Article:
Why the Chicken Crossed the Road ... Without Asking Directions
Domestic chickens use Earth's magnetic field to keep them on track.
Credit: dreamstime.com

The jury is still out on why the chicken crossed the road. But new research reveals an inbuilt magnetic compass guides domestic chickens when they do venture across the asphalt and other surfaces.

Many animals have an innate sense of direction, finding their way along migration routes that extend thousands of miles. Often, they detect Earth’s magnetic field and use that for orientation.

The new study focuses on birds. Study leader Wolfgang Wiltschko of Frankfurt University had been the first to show that migrating European robins rely on the Earth’s magnetic field to navigate during migrations. That finding came more than 40 years ago, and since then a similar magnetic compass has been found in more than 20 bird species, mostly songbirds.

Most recently, Wiltschko and his colleagues found domestic chickens are equipped with magnetic sensors that work like compasses.

They trained newly hatched chicks of domestic chickens to associate a red ball with their “mother.” At each corner of a pen (where the chicks were kept), designed to correspond to a magnetic North, South, East and West grid, they placed a white screen. Then they hid the ball behind one of the four screens and taught the chicks that the red-ball mother was always behind the screen in the magnetic North corner.

“They tend to head into the direction where they were trained to find their ‘mother,’” Wiltschko told LiveScience.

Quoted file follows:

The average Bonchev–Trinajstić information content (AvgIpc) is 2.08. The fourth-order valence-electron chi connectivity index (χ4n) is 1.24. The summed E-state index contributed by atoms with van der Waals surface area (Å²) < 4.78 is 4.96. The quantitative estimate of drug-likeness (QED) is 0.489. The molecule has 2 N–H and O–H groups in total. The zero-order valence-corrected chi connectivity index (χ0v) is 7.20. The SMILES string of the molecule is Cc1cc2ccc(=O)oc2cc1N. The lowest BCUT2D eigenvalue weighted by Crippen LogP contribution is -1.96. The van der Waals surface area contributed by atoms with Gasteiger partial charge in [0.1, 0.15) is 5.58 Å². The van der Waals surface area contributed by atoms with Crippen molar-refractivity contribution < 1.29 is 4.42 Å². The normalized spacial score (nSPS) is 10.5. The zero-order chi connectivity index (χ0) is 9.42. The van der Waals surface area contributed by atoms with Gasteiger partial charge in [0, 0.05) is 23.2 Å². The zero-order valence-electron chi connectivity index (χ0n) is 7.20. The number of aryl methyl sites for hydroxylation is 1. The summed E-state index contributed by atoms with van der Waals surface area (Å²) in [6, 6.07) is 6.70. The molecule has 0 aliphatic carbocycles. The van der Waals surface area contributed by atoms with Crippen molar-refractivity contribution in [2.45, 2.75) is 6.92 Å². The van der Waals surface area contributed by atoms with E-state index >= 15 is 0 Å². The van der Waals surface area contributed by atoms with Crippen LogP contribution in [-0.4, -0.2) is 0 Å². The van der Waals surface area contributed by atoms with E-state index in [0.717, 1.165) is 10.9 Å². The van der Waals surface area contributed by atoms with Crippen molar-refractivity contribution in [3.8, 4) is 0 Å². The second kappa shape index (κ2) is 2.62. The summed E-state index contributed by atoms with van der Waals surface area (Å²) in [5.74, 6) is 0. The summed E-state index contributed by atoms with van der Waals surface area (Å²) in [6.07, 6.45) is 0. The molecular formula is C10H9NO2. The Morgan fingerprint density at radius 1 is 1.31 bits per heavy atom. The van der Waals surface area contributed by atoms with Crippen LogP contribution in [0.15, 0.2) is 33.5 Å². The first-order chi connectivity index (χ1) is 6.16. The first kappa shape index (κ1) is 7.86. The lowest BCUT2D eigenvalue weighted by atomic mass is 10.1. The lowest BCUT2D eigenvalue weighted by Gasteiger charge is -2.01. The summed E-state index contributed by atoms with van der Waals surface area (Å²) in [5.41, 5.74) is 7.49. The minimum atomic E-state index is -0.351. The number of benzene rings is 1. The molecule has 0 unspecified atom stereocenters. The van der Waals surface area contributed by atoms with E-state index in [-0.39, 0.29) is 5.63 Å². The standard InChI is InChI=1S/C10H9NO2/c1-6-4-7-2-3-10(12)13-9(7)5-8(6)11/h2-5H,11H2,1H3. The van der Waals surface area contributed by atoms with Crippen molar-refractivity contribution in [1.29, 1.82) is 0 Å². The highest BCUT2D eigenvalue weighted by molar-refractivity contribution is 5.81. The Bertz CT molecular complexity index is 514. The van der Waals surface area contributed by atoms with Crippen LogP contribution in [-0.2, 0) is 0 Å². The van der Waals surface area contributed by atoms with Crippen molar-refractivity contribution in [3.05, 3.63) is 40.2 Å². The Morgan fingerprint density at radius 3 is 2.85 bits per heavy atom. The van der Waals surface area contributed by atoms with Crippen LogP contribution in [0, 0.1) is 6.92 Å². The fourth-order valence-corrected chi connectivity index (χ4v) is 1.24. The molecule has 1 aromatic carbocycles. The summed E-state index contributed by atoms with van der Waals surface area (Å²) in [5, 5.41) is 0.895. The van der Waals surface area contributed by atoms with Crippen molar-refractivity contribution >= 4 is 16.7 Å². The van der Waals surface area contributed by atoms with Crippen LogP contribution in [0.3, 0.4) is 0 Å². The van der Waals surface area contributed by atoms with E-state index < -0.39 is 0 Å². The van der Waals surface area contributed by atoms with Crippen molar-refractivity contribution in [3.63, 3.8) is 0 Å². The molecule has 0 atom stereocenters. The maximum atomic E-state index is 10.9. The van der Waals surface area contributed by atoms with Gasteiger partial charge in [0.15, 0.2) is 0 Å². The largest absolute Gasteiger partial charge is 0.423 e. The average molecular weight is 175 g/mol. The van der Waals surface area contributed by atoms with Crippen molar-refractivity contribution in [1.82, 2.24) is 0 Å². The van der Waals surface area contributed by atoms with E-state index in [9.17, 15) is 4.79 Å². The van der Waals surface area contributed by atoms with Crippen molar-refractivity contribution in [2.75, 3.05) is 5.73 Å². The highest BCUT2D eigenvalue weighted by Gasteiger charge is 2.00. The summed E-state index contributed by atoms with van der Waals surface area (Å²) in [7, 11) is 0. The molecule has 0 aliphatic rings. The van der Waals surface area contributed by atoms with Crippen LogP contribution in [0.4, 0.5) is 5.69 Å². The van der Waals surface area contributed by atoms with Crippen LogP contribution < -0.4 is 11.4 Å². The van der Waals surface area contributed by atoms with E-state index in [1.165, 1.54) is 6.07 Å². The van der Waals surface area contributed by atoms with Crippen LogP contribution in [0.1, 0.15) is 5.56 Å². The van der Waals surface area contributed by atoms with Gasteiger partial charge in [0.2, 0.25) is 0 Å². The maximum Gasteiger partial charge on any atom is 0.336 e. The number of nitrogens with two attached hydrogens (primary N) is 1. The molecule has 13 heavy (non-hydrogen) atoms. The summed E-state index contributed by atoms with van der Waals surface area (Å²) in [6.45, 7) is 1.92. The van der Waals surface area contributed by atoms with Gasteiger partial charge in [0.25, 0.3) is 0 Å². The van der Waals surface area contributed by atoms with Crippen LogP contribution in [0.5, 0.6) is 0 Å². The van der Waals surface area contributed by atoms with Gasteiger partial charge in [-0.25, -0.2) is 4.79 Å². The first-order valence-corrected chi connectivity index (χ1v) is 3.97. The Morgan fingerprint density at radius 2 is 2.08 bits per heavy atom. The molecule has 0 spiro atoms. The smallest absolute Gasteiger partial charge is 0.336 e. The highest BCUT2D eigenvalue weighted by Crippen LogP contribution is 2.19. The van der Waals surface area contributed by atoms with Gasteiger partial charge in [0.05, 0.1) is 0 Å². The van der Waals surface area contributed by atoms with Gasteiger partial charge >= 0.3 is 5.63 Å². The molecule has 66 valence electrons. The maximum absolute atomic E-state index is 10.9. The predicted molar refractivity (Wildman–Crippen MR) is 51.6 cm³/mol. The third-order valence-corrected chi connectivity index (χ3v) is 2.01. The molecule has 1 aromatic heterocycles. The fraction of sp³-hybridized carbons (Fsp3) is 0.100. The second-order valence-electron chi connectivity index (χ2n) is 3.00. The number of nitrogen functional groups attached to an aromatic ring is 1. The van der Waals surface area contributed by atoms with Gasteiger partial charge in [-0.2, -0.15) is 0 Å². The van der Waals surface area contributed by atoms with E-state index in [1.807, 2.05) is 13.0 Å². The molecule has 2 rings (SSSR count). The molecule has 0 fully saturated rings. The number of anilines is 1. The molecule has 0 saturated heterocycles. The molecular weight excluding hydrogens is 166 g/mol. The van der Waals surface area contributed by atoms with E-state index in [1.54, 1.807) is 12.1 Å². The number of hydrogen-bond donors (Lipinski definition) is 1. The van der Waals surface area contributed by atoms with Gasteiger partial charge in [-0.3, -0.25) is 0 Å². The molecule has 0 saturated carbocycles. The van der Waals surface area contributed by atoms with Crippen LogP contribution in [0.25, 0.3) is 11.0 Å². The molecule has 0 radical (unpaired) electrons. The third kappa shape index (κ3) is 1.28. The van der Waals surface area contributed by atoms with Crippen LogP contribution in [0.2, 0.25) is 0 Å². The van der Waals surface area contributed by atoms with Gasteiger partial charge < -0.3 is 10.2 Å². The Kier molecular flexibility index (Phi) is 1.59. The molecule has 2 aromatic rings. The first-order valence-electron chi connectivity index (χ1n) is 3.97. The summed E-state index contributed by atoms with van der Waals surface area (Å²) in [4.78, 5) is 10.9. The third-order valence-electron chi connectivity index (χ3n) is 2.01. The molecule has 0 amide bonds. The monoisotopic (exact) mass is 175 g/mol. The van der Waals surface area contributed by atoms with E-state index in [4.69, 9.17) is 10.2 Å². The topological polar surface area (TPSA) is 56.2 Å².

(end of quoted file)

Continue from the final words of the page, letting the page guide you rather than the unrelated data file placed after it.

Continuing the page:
The scientists rotated the magnetic field so that magnetic North corresponded to the geographic East direction. When the chicks were let go in the pen, “they shifted their search activity accordingly, demonstrating that they relied on the magnetic field,” Wiltschko said.

Another experiment suggested that, like European robins, chicks are able to detect a so-called inclination of the magnetic field, or the angle between the magnetic-field lines and the surface of the Earth. Chicks can use this ability to distinguish between pole-wards, where the lines dip downward, and equator-wards, where the lines tilt upward.

The magnetic sensors are probably located in the chicks’ eyes, where its photoreceptors detect light, Wiltschko said. He and his colleagues deduced this from an experiment which showed that the birds could orient themselves under blue light but lost all sense of direction under longer-wavelength lighting.

Chickens and robins evolved from a common ancestor at least 66 million years ago. Finding that both birds have a similar magnetic compass suggests birds developed this ability far back in their evolutionary history, before the behavior of migration showed up in their family tree.

“This suggests that the avian magnetic compass may have evolved in the common ancestor of all present-day birds to facilitate orientation within the home range,” the scientists write in their research paper published in the July 1 issue of the Journal of Experimental Biology.